“He’s right,” he said. “There wasn’t a scene before, so we fucking made one.”

Two Oklahoma artists reflect on birth of OKC’s thriving art scene
keaton draper
Paul Medina standing in front of his artwork at his home in OKlahoma City, Oklahoma, Thursday, june 25, 2015.

“A people without the knowledge of their past history, origin and culture is like a tree without roots.” — Marcus Garvey

Maybe it’s true what they say about nostalgia, that it’s just a subtle form of advice. Maybe all of us cast glances over our shoulders as we age, straining our eyes in the dimming of day to see a time when we couldn’t even imagine the sun setting.

The older we get, it seems more and more instinctual, the need to convey to younger generations that email didn’t exist when we were in high school, that we didn’t get our first cell phone till 2002, that the corner CVS hasn’t always been there. After all, what are we but collected heaps of knowledge and experiences that have been piling up since we walked out of the caves? Aren’t we all standing on somebody else’s shoulders?

It’s hard to think that way right now in Oklahoma City. The word “renaissance” seems to be on everybody’s lips, and for good reason. The Paseo and Plaza districts hum and throb with the joyful intensity of a city twice as large. Midtown, already to the point of saturation at ground level, now seems to be reaching for the sky. Public art projects are being awarded with the same regularity as parking tickets.

But for those of us swimming in this town’s surging current of creativity right now, it’s all too easy to imagine that we’re the ones who made it rain. What about the people who were here when the local arts scene more closely resembled a dry lake?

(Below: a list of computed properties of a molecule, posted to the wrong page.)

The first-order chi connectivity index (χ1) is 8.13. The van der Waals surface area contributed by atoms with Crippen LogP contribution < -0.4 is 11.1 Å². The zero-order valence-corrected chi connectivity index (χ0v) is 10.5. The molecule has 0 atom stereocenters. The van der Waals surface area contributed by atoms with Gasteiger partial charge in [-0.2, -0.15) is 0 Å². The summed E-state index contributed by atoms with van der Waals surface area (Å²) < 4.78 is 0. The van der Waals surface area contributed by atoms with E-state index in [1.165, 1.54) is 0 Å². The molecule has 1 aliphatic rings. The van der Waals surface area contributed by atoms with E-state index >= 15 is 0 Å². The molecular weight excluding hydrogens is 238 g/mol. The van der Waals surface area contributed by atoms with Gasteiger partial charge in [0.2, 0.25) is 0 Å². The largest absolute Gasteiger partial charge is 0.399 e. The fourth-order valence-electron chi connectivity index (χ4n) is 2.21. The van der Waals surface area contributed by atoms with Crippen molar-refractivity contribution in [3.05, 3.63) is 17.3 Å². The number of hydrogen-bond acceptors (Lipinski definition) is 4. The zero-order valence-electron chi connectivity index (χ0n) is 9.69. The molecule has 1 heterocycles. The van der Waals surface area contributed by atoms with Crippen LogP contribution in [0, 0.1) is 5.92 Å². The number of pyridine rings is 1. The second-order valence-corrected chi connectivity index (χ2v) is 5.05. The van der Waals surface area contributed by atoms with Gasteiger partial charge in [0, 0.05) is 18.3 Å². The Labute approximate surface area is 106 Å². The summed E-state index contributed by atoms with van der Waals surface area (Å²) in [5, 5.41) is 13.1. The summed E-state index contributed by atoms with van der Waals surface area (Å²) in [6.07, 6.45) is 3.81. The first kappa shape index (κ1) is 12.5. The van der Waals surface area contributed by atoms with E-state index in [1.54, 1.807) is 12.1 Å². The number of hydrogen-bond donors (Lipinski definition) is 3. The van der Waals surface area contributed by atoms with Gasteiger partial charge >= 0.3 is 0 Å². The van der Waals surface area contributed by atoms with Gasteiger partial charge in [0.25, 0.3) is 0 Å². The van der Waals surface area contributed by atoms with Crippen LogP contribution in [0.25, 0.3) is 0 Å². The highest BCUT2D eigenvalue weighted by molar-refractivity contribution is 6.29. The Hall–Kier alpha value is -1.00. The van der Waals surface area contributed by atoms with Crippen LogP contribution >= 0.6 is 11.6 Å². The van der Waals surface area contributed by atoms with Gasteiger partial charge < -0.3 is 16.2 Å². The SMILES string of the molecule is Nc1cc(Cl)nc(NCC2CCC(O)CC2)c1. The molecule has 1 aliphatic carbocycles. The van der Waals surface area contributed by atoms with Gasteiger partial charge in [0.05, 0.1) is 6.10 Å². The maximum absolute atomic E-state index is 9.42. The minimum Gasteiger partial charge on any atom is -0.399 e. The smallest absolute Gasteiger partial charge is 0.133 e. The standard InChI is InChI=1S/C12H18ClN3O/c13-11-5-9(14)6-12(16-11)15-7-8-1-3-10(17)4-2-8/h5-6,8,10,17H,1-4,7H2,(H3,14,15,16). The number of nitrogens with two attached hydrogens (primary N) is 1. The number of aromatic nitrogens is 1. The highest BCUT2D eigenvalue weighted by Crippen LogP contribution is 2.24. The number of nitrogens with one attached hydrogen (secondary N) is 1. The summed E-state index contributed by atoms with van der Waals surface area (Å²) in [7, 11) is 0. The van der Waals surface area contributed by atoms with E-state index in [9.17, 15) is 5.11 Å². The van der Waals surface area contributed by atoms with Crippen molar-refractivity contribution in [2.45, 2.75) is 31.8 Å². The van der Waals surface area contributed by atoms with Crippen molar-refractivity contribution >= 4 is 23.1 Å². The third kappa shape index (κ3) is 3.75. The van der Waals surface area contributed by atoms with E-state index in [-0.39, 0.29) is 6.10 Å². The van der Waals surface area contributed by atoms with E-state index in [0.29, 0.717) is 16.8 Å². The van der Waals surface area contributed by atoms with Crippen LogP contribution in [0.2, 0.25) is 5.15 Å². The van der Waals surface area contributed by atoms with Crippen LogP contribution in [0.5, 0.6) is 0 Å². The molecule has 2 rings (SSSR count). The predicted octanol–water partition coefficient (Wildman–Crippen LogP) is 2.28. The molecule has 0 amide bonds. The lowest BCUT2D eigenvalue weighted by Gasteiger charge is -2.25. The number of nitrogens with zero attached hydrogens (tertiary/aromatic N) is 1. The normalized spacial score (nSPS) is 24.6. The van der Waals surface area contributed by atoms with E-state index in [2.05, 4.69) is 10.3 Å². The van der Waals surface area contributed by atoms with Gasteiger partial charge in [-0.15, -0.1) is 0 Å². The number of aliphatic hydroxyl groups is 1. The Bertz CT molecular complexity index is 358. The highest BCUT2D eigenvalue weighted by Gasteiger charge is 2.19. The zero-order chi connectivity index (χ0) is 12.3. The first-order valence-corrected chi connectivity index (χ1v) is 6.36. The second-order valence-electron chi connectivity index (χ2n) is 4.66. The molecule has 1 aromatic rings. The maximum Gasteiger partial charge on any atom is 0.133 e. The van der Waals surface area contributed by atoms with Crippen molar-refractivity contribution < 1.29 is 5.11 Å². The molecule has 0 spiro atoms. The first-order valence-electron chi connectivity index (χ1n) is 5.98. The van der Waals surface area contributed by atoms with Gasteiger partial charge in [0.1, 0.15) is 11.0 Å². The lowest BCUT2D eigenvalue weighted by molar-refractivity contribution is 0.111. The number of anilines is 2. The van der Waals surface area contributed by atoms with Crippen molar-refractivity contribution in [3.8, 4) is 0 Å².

An island

“Man, back in the late ’60s, early ’70s, there was literally absolutely nothing for us here,” said Paul Medina, a 64-year-old artist and author who has been in the local arts scene for decades.

“This state and this city have always had very, very talented artists, but there was almost nowhere for us to show our work, almost nowhere to promote it, and nobody to buy it. It felt like we were on an island, a barren one.”

Stephen Kovash agreed. Kovash, a 57-year-old artist, gallery operator and curator, was “born into the arts scene here,” as he puts it, accompanying family members to the few galleries scattered around the metro when he was as young as 6. And although he said the late ’60s in and around OKC saw a surge of creativity, by the next decade, it had dried up.

“There was a scene in the late 1960s that — although it wasn’t as widespread or big, obviously — rivaled what’s going on today as far as quality,” Kovash said. “I can remember in ’68, ’69, some kids at OU art school were doing some really challenging stuff. I can remember thinking, even back then, ‘Man, this is as good as any shit coming out of New York City right now.’”


Kovash mentioned a place called Contemporary Arts Foundation (CAF) and Medina’s face lit up like a pinball machine. They both agreed that CAF was the hub around which the tiny OKC arts universe would spin.

“It was like IAO before there was IAO,” Kovash said. “They were into poetry, video, music, art shows. It was pretty much the only place there was back then that was reminiscent of what we’re doing now.”

Medina had more to say.

“It really was the only alternative art space … The CAF was the place to go when you wanted to see who was out there, what was going on with young artists. But other than that, there was nothing going on that was pushing anything. There was an interior decorator who did art shows at his antique store, and I remember trying to get on his radar just so I could have someplace to show,” Medina said. “Imogene Mugg had a sale gallery at the fairgrounds art museum, and there were a couple of commercial artists with galleries on the Paseo, but those weren’t places we could show.”

Medina said he and other working artists would take any gig they could scratch up.

The three or four spaces in the entire metro that showed art were scattered from 36th Street and Western Avenue to Will Rogers Park, so part of an artist’s creative energy not only had to be put into the work but in finding a place to show it.